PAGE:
One touchstone I find useful here is Dewey’s view that practitioners knowing the science of a particular area expands rather than contracts their range of action. People think that the equation is something like “science determines action” whereas it is more like “science helps you perceive more aspects of the situation, which enables better and more sophisticated contextual judgments.” For example, if you know that kids who can’t read frequently cover that up with compensatory strategies, you might be more discerning in who needs help with reading. This view centers the idea that teaching is complex professional work that can be informed by evidence, not dictated by it.
Rick: This is all really compelling. I especially like the “1,000 decisions” framing. I’ve always been struck that seasoned teachers talk about their successful handling of a dicey moment in ways that remind me of athletes discussing a big play: “It all happened quickly; I saw the opportunity and I reacted.” In both cases, accumulated experience is being instantly, fluidly applied. It’s all informed to some degree by research and training (or practice and film study), but the actions are instinctive.
Most of the day-to-day work of teaching is like that, I think. It’s like a canvas tarp stretched over more formal scaffolding of scope, sequence, and assessment. The evidence can be built into the scaffolding but usually only indirectly shapes the tarp. The “evidence-based” discussion can be so frustrating, as you note, because there’s good evidence about parts of that underlying structure (like how to build phonemic awareness) but much less that reliably speaks to the bulk of what teachers do each day.
In fact, much of what gets touted as “evidence-based” practice just isn’t. Rigorous research can and should eventually influence practice but only after a long, gradual accumulation of evidence compiled by many researchers employing various methods. That’s not the norm in education research. Indeed, when education advocates assert that a practice is “evidence-based,” the claims are frequently based on a handful of studies conducted by a small coterie of researchers. At other times, they cite research with seeming disregard for its validity. And, at least for me, the “What Works Clearinghouse” hasn’t alleviated these concerns; if anything, it seems to me that inconsistent standards have allowed dubious findings to be stamped as “evidence-based.”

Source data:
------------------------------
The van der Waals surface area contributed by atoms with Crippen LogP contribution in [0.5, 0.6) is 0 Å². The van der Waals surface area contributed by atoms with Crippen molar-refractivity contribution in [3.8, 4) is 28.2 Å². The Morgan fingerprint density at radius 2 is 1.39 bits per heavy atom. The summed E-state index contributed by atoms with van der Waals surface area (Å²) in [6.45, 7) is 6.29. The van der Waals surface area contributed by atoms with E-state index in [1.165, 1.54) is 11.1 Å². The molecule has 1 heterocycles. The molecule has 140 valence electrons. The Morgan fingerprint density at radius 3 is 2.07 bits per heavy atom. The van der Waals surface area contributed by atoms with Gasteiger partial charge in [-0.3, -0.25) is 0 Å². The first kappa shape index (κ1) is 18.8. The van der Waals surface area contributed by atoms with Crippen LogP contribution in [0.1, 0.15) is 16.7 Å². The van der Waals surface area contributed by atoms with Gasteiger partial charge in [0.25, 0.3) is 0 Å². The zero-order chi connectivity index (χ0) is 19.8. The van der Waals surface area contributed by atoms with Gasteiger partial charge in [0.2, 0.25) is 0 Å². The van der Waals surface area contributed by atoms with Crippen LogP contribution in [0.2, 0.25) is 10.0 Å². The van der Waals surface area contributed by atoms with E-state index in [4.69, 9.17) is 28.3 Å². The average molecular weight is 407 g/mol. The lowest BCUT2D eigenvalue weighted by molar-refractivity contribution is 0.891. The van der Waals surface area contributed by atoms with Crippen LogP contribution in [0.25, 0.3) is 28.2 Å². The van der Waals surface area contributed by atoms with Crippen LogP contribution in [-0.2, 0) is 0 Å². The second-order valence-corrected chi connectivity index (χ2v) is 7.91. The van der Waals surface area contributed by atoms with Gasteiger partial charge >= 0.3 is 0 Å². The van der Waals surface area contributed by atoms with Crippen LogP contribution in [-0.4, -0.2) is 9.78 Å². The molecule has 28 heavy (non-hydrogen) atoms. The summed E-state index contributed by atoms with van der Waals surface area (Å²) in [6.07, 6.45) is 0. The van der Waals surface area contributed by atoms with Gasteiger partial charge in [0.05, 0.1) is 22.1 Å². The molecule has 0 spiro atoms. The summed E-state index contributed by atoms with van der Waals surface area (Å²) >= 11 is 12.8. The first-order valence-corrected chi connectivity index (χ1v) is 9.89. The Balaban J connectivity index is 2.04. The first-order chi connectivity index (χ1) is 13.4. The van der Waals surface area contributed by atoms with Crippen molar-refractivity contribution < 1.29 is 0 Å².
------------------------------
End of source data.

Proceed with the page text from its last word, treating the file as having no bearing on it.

Jal: Well, this very much gets to the policy conversation and when evidence is often used as a weapon or a cudgel rather than as a way of investigating what might work. The “science of reading” seems to have been boiled down to “phonics works” by conservatives who are angry, perhaps justifiably so, that progressives and ed. schools have been overly resistant to incorporating phonics into their instruction. But as a matter of research, there is a lot more to reading than phonics—including vocabulary, comprehension, fluency, and so forth.
And then, if we were to zoom out further, we want kids to read, yes, but we also want them to develop a love of reading, which would draw on a whole other body of literature (and practical knowledge) about intrinsic and extrinsic motivation. So, even in an area where more science might be helpful, there is still the question of which science we are centering.
Despite the obvious appeal of drawing on evidence (climate change, cough cough), I think evidentiary claims are too frequently used to close conversations rather than open them. In my experience, the best educators and leaders see lots of complexity, consider context, and artfully weave together different approaches to solve particular problems. Whereas people who are loudest about “evidence-based practices,” ironically tend to be more ideologues who have a few preferred solutions that they think can address every problem. Evidence should help to guide our work, but it cannot—and should not—try to determine it.
The opinions expressed in Rick Hess Straight Up are strictly those of the author(s) and do not reflect the opinions or endorsement of Editorial Projects in Education, or any of its publications.